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Student Works to overcome injury

Senior David Meisgeier encounters an accident of a lifetime that will forever impact his life

Fink, (STUDENT) Jonathan

Fink, (STUDENT) Jonathan

Ben Fink, Reporter

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Flipping burgers, washing town dirty tables, taking orders, picking up spilt French Fries, and taking out the trash are all procedures at your typical fast food job.  With low maintenance comes low pay, and with low pay comes low stress/liability. However, this is not the case for everyone.

For Senior David Meisgeier, a normal day working his job at a Zesto restaurant, a good day turned bad real quick.  After letting the frying grease cool for about an hour or so, David decided it was time to dispose of it out back. Nothing unusual for working a shift at the fast food place.  Unfortunately what happened during this process was unusual. While carrying the 5 gallon bucket filled with grease out back, David noticed some of the grease leaking. When attempting to set the bucket down, David slipped on the grease.

“The bucket had sprung a leak on the bottom, I caught it but not quick enough. When I went to set it down, I slipped in the trail it left and dropped the bucket to catch myself. Hot oil went everywhere,” Meisgeier said.

Meisgeier had been a long time employee of Zesto. He started working April of 2017, and took a break from October 2017 to May of 2018 to focus on school work. This accident took place after he went back in the summer.

Meisgeier was quickly rushed to the hospital thanks to a kind lady who watched this whole event happen.

“First a kind stranger who was at the drive thru took me to the Methodist Women’s Hospital ER, where they stabilized me and loaded me into an ambulance to take me to the burn center in Lincoln at Saint Elizabeth’s,” Meisgeier said.

Meisgeier’s situation would likely have been much worse if that lady did not help him.

“I don’t know.  Don’t want to know. I was pretty level-headed at first but the pain was getting to me.  The adrenaline kept me focused and because of my experience as an Eagle Scout, I remembered basic treatment steps, but I couldn’t do it all myself,” Meisgeier said.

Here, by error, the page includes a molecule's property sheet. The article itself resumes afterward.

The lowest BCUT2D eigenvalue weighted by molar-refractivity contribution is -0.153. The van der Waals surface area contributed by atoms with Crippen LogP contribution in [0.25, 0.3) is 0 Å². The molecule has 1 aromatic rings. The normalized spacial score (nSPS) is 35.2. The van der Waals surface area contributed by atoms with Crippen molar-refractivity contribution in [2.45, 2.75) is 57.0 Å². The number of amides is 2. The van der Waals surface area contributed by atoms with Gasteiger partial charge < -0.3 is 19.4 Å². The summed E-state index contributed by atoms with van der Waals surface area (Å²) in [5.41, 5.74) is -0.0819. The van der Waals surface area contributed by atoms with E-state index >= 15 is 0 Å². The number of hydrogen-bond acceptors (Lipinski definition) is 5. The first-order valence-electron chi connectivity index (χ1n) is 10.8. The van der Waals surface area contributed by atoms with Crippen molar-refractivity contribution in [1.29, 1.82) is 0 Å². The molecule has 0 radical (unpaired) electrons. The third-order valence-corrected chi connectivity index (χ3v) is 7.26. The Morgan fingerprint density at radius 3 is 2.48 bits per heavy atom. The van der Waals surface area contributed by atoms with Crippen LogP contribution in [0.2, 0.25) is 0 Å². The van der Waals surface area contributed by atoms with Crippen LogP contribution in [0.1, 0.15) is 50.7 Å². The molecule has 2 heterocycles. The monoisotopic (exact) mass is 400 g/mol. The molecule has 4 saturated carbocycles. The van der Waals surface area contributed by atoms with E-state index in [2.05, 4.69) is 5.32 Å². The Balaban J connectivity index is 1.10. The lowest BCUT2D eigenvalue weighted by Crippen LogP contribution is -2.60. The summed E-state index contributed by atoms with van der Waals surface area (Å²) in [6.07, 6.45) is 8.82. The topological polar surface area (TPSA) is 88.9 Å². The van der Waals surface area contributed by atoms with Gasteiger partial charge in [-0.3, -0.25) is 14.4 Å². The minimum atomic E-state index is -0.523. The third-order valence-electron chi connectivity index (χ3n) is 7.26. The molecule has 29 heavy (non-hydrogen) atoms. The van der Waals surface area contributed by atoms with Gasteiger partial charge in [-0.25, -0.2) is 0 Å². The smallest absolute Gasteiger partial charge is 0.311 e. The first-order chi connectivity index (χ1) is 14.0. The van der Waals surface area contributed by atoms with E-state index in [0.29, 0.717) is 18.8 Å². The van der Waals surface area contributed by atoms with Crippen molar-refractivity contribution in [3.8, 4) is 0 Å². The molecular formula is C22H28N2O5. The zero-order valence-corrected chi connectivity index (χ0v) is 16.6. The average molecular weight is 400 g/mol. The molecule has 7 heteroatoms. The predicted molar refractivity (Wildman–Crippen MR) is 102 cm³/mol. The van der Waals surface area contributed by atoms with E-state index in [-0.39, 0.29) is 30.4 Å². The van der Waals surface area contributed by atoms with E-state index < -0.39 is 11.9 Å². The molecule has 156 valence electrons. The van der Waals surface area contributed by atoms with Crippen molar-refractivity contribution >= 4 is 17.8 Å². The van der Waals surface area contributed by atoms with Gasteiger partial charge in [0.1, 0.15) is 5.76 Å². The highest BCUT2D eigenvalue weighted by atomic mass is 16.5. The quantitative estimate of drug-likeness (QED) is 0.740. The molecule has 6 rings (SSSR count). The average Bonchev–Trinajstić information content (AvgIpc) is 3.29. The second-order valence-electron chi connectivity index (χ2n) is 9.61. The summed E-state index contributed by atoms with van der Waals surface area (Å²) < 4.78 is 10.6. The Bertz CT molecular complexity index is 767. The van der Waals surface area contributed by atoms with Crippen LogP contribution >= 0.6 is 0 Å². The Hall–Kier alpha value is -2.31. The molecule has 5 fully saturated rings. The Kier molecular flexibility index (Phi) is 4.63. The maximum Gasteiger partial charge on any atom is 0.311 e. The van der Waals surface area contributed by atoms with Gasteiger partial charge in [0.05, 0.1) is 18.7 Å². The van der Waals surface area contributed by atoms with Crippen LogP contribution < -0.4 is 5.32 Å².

“Wouldn’t you believe it, none of my coworkers called 911.”  

Although working in this industry is generally safe, employees are often exposed to hazards that threaten their health and safety

“It was mostly safe, although I thought it was stupid we were told to clean the fryers mid day, I always thought to myself: why not clean them in the morning when they’ve had all night to cool?” Meisgeier said.

Of course with major burns, Meisgeier was constantly in terrible pain and was had to be treated carefully.

“Burns are the most painful injury to have,” Meisgeier said.  EMTs gave Meisgeier fentanyl in the ambulance to kill the pain and light anestesia to help with nerves while they worked on the second and third degree burns. Doctors popped the blisters and cut off dead skin in order to be able to work with what remained alive underneath.

“They then glued porcine (literal pigskin, no joke) to my wounds to keep them covered,” Meisgeier said.

Meisgeier stayed in Saint Elizabeth’s for two days and went home to reduce infection. Every week he returns for check-ups.

After the pigskin came off, all that remained were third degree spots, which required grafts.  Both legs, his abdomen, entire right arm and hand, and face had all been burnt. His knees left thigh were third degree burns.

“I have been in two times to complete a complex, multi-layered skin graft surgery.  They’ve had to use shark cartilage, cow collagen, and my own skin to cut off my right thigh to complete it, and use staples to hold everything.  One thing to say – not fun,” Meisgeier said.

Obviously, it takes time to heal, but he will have some major scars from the burns when he is older on his wrist, bicep, knees, and calves.

“The skin on my knees and left thigh is artificial, so I will never have feeling there again,” Meisgeier said.

Though these scars aren’t something that he wants, he continues have to think on the bright side.

“I can now say I’m part shark.  Maybe I’ll get superpowers or something,” Meisgeier said.

It will definitely take some time for Meguiar to start coming back to school.

“I’ve gone twice for half days during a brief window when my legs weren’t wrapped and immobilized,” Meisguier said. “I’ll probably start showing up again soon, coming back in half days, then full ones.”

Meisgeier is spending his free time like most other kids would if home sick during the school day.

“When I’m not killing time on my phone or sleeping because the percocet or whatever painkiller they’ve prescribed me this week knocked me out, I’m catching up on school or talking to relatives who are worried about me,” Meisgeier said.

Very few people can say that they have gone though actual “hell” before from getting burned very severely.

“It really gives me a new perspective on what it’s like to truly be in pain,” Meisgeier said.

 

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Student Works to overcome injury